On October 13, 1894, Alfred Dreyfus reported to his office. Waiting for him was a man who introduced himself as Commandant du Paty de Clam. Bendin describes the scene: 

In the rear were three men in civilian garb unknown to Dreyfus… du Paty invited Dreyfus to fill in the identificatory section of his inspection as his aides looked on. Then du Paty, whose right hand was covered by a black glove, said to Dreyfus: “I have a letter to write and present to General Boisdeffre for his signature. I’ve hurt my finger. Can you write it for me?” Dreyfus agreed to the odd request, and sat at a small table ready for the dictation. It was then that Commandant du Paty, leaning over Dreyfus, dictated to him a meticulously composed text (55).

Sadly, Dreyfus, he was signing away his legal rights. At one point during the interrogation, du Paty shouted that Dreyfus was under arrest for the crime of high treason. The Commandant had a pistol hidden beneath a folder, which he offered to Dreyfus—the intent obvious: Captain Dreyfus should use it to kill himself. He refused and was then hauled off to lock-up. His family had yet to be notified. For the moment, only the military knew his whereabouts.

Dreyfus was France’s most famous prisoner—and as such, much of the punishment meted out to him was excessive and arbitrary. Publicly degraded by being stripped of his uniform, and then shipped off to Devil’s Island, which had once served as a leper colony. There, Dreyfus was kept in solitary confinement, double shackled to his bed at night, and nearly starved to death. Many in the French High Command wished he would be forgotten. They would not get their wish.

Alfred’s brother, Matheiu Dreyfus, never ceased in his efforts to have him exonerated. His desperation led Matheiu to take up with a clairvoyant; a woman he lodged in his house. He encouraged to her spend hours in trances in an effort to make psychic contact with his brother. He also hired lawyers, knocked on doors and made trips abroad. His efforts paid off—that, and the fact the right-wing papers, with their stream of anti-Jewish vitriol, gained the attention a group known as the Dreyfusards. Among them, Emile Zola, who, sympathetic to Captain Dreyfus, published his famous J’Accuse letter denouncing the Affair. The conservative press used Zola’s Italian background as cause for dismissing him as a foreigner, a man with no genuine ties to France. One of the country’s most respected writers was thus lumped in with the grotesque Jews, who were vile, scarcely human, lacking a culture, country or language of their own, beyond contempt.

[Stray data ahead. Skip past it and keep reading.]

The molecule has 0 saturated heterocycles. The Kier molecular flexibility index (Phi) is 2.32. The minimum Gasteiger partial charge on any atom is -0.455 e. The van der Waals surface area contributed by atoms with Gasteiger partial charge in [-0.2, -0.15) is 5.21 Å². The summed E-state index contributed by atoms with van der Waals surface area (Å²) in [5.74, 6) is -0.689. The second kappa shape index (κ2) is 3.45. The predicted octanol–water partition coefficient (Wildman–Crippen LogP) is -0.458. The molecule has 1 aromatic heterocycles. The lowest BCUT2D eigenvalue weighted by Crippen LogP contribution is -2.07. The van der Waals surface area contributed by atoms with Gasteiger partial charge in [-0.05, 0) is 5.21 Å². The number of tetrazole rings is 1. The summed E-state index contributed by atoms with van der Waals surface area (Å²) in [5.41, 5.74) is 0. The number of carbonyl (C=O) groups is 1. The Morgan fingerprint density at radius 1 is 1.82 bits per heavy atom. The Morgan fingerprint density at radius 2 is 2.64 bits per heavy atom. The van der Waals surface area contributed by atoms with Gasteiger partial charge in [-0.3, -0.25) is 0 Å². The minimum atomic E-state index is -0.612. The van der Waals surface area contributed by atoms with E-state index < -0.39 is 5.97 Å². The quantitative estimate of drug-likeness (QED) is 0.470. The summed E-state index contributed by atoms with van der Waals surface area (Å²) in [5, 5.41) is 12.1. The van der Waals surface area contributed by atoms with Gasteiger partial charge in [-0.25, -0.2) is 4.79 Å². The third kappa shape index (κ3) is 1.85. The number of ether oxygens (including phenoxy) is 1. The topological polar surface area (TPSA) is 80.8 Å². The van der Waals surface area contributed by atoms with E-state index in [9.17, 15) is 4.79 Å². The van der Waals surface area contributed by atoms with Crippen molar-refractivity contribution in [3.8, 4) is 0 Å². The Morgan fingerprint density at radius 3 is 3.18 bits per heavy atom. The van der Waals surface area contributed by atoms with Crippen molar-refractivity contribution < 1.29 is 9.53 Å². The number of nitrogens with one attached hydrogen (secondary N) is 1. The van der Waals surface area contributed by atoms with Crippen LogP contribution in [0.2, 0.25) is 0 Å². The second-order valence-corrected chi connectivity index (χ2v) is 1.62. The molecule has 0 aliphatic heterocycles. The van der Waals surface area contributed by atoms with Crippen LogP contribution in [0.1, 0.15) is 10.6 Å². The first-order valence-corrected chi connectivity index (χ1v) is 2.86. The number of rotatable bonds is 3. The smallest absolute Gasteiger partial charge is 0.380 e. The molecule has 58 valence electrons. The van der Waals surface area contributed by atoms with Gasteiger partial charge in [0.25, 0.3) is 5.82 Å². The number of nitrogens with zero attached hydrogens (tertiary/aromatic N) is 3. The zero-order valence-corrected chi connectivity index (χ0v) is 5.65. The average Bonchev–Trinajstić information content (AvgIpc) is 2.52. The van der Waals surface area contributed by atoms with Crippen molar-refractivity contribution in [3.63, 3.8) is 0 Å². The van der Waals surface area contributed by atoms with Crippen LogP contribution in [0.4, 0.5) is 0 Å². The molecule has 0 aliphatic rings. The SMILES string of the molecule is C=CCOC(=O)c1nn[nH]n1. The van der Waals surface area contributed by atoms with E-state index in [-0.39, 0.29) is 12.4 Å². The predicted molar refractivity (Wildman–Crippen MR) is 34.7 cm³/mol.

Grotesque? Or Kafkaesque? As the truth of the misdeeds of the French High Command surfaced, and the pressure to revisit the Dreyfus case mounted, it was decided that Dreyfus be allowed to return to France—not as a free man, but to face a second trial. He was once more convicted, but by then French officials, wanting to wash their hands of the Affair, offered the Captain amnesty. Dreyfus accepted—much to the dismay of his supporters. Indeed, he infuriated them by requesting that he be reinstated in the army, and by his refusal to attack in any way those responsible for his ordeal. Perhaps he feared for his family? Whatever the reason, he refused to publicly assist the Dreyfusards.

As Sander L. Gilman writes in Franz Kafka: The Jewish Patient, Kafka was eleven years old when Dreyfus was arrested. He would turn twenty-three upon the Captain’s final pardon. When Kafka was twenty-five, a last attempt was made on Dreyfus’s life. Jews across Europe were deeply shaken by these events. Kafka was no different. The “otherness” of his writing points not uniquely to a disturbed psyche (although Kafka suffered from ailments both nervous and physical) but to actual historical events as well. The Trial, certainly one of Kafka’s most famous novels, demonstrates the uncertain authority of the law, the vulnerability of the individual in the face of unfounded accusations, and the cruel absurdity of guilty before proven innocent. In particular, his story “The Burrow" may be read as the culmination of the hysteria that took hold of Europe that resulted in World War I. For what was Kafka referring to in this parable about an animal that tunnels deep within the ground—a nameless creature—that seeks to protect itself by self-burial? “The Burrow” is a story about trench warfare: the misery of fighting in those holes, and the death of thousands. The conflict resulted in an even greater hardening of one nation-state against another--and a re-emergence with particular hatred and fear of the “Other.” In some sense, Kafka was spared the worst. He applied for service in World War I and was rejected for reasons of health. After World War II broke out, his three sisters were captured and killed by the Nazis. By that time, Kafka had passed away of tuberculosis.

Credits: This article first appeared in Unusual Historicals (2013)